At the same time, can we really be sure that Jesus would protest with Wall Street Occupiers, railing against the one percent? This is the same Jesus who, as Luke recounts, tells his followers that if just one of their sheep wanders away from the fold, they are to leave the 99 and go after the one percent. And can we be equally sure that this Jesus, who has no patience for greed, would spend all of his energy condemning the wealthy? This is the same Jesus, after all, who is rumored to be the friend of tax collectors.
This is why it won’t do merely to begin with a political ideology and brand it with Jesus’ memory. The memory of Jesus is disruptive to all kingdoms, to all earthly powers, without respect to any specific political affiliation or agenda.
What we can imagine that Jesus would probably do — indeed what he definitely did do, is to suddenly, without warning, announce that his new kingdom is breaking in upon all of us, has broken in upon us, and that this kingdom is almost the exact reversal of what any of us thought kingdoms were supposed to be. This new king will not tolerate oppression and systemic poverty, nor he will excuse violence directed at those in power. He has no patience for any dirges or dances. He is here about his father’s business.
THE BELLS of Easter Sunday, comforting though they may be, are actually a call to war, albeit a nonviolent kind of war; a call to rise up, to act up, to announce to the powers and principalities that rule our nations that their power has an expiration date, that their rule is a sham, that their kingdom has been undone by the one who undoes death.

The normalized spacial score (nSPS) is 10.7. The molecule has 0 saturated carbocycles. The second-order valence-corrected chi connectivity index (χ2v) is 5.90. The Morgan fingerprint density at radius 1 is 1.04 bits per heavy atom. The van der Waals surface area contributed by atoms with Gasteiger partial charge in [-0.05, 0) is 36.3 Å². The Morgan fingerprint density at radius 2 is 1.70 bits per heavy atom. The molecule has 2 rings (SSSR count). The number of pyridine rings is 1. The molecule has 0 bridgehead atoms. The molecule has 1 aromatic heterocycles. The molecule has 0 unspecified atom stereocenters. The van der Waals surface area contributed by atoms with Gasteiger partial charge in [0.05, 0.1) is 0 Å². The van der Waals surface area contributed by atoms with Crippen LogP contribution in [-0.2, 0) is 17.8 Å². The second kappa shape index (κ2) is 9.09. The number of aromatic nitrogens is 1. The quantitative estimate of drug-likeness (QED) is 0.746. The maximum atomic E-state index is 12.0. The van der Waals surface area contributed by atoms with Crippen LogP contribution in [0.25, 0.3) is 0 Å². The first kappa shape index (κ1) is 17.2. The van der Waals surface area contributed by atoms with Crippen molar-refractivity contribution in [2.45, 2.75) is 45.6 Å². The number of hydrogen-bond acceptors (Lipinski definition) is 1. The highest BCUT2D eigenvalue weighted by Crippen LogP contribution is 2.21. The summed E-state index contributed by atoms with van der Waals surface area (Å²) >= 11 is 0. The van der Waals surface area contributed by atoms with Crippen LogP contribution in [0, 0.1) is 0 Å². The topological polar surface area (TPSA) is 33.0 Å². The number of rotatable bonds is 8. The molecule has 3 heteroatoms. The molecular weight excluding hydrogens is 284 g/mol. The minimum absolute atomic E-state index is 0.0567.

The rebuttal here has always been: Open your eyes. This kingdom you’re talking about — where the last are first, where the outsiders are preferred — is not here. There is war. There is evil. There is death and rape and racism and unemployment and sex trafficking. There is a brutally agonizing world here and now, and to pretend otherwise is either naive or morally bankrupt.
But Easter doesn’t deny these things. After all, even the resurrected body of Jesus contains crucifixion scars, which are Jesus’ eternal reminder that he was murdered by the very people he came to save. What Easter teaches is this: Even in the midst of the kingdom you’re living in, it’s possible to actually pledge loyalty to a different one. By feeding the hungry, forgiving your enemies, and providing shelter for the homeless, you can actually choose to live in the kingdom Jesus established.
Hope, then, is not a spiritual thing, or a reflective exercise; it’s decidedly physical. If you believe Jesus was raised from the dead, the obligation that Jesus puts upon you is to meet people’s physical needs. “Do not abandon yourselves to despair,” said Pope John Paul II. “We are the Easter people, and alleluia is our song.”
This alleluia is both a praise and protest. The world is made new, alleluia, and all lives matter. Creation is transformed, alleluia, and therefore let us embrace the strangers in our midst. The tomb is empty, alleluia, now let us work to heal the hurt of all those who have been discriminated against, made to feel like second-class citizens. In God’s kingdom, after all, there is only one class of citizen, because all have inherited the same birthright from their heavenly father.
Two thousand years later, the promise of Easter has not lost its power. The risen Jesus, then as now, invites us to live in this world as if it is somehow a different world.
Because, alleluia, it is.
Brandon Ambrosino covers culture and religion for Vox.com.